Nutrition Services


The Registered/Licensed Dietitians at Hallmark Health's Outpatient Nutrition Service

vegetablesoffer individualized counseling to help patients achieve a healthy lifestyle. We provide services to all patient populations including adults, children, athletes and vegetarians, who seek to improve their health, daily living and athletic performance through proper nutrition.

We also specialize in treating individuals with eating disorders and those needing nutrition guidance. In addition, we offer comprehensive counseling and support for gastric bypass patients, including a nutrition support group.

Our Nutrition Committee, comprised of physicians, pharmacists, dietitians, nurses and laboratory technicians, manages inpatient treatment and provides a steady stream of new literature and best practices to the outpatient services.



Our Approach

From online Web advice to weight-loss centers and fad diets, nutrition services can be confusing and misleading. At Hallmark Health, we focus on healthy nutrition for healthy living. Our dietitians have the breadth of knowledge and deep level of expertise to successfully guide our patients to meeting their nutrition goals. Each patient receives:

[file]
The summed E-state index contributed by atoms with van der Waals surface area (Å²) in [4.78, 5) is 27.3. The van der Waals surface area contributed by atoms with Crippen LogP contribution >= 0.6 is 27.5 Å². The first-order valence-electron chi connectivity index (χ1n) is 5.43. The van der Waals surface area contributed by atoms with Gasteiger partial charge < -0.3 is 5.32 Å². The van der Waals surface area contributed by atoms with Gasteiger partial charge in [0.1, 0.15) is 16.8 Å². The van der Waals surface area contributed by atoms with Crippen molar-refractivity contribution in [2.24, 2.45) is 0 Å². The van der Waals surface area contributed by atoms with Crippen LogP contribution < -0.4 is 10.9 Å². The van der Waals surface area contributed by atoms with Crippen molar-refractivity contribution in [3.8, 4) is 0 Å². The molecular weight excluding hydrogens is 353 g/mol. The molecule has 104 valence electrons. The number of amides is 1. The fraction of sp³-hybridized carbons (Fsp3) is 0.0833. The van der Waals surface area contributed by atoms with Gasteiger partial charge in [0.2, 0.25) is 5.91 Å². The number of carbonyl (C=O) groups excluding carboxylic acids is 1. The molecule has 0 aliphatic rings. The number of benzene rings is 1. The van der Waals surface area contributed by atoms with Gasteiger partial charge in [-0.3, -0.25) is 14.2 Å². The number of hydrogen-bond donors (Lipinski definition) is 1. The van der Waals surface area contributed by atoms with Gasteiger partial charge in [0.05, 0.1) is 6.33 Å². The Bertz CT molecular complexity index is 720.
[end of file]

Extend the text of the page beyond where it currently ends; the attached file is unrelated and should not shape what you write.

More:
• Individual Counseling - the initial appointment consists of a one-on-one evaluation to discuss nutrition issues and goals. The dietitian will make realistic lifestyle-change recommendations based on individual needs and medical condition.
  • Progress Assessments - at regular intervals, the dietitian and patient will meet to assess progress and update the nutrition plan. Through ongoing communication, the dietitian can
    foster a strong bond with a patient, which can serve to alleviate concerns and promote healthy living.
  • Continuing Education - even after a patient meets the nutritional goals, he or she can continue a healthy lifestyle by attending one of our community education classes. Courses are offered on a wide variety of topics, including weight management, children's nutrition, grocery store tours, and metabolism measurement.


April Recipes

Lemon Coconut Almond Haroset

Yield: 4 cups  Serving size: 2 tablespoons
4 teaspoons sugar
1 teaspoon grated lemon rind
1 tablespoon fresh lemon juice
3 Gala apples, peeled, cored and cut into ½ inch pieces
1 Granny Smith apple, peeled, cored and cut into ½ inch pieces
½ cup coarsely chopped almonds